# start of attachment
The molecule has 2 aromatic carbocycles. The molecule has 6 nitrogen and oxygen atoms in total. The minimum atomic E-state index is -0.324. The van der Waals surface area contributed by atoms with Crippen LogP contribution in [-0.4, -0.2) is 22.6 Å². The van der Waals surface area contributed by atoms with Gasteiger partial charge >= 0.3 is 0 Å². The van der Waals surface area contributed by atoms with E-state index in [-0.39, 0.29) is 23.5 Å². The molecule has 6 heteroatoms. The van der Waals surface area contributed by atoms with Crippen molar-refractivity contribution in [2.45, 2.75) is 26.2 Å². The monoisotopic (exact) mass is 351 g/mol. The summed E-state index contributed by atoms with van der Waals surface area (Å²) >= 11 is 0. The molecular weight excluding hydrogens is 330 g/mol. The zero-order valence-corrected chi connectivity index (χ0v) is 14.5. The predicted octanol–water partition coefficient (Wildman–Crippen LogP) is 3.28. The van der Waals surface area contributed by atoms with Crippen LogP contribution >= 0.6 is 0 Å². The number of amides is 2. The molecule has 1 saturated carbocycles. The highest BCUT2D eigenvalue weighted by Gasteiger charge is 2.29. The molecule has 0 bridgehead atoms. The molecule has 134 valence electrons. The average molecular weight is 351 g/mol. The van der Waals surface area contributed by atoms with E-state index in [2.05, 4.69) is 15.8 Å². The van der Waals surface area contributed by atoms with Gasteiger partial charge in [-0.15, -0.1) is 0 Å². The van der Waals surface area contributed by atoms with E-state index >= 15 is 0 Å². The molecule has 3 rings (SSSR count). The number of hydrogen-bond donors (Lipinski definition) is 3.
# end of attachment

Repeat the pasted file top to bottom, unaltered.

The molecule has 2 aromatic carbocycles. The molecule has 6 nitrogen and oxygen atoms in total. The minimum atomic E-state index is -0.324. The van der Waals surface area contributed by atoms with Crippen LogP contribution in [-0.4, -0.2) is 22.6 Å². The van der Waals surface area contributed by atoms with Gasteiger partial charge >= 0.3 is 0 Å². The van der Waals surface area contributed by atoms with E-state index in [-0.39, 0.29) is 23.5 Å². The molecule has 6 heteroatoms. The van der Waals surface area contributed by atoms with Crippen molar-refractivity contribution in [2.45, 2.75) is 26.2 Å². The monoisotopic (exact) mass is 351 g/mol. The summed E-state index contributed by atoms with van der Waals surface area (Å²) >= 11 is 0. The molecular weight excluding hydrogens is 330 g/mol. The zero-order valence-corrected chi connectivity index (χ0v) is 14.5. The predicted octanol–water partition coefficient (Wildman–Crippen LogP) is 3.28. The van der Waals surface area contributed by atoms with Crippen LogP contribution >= 0.6 is 0 Å². The number of amides is 2. The molecule has 1 saturated carbocycles. The highest BCUT2D eigenvalue weighted by Gasteiger charge is 2.29. The molecule has 0 bridgehead atoms. The molecule has 134 valence electrons. The average molecular weight is 351 g/mol. The van der Waals surface area contributed by atoms with E-state index in [2.05, 4.69) is 15.8 Å². The van der Waals surface area contributed by atoms with Gasteiger partial charge in [-0.15, -0.1) is 0 Å². The van der Waals surface area contributed by atoms with E-state index >= 15 is 0 Å². The molecule has 3 rings (SSSR count). The number of hydrogen-bond donors (Lipinski definition) is 3.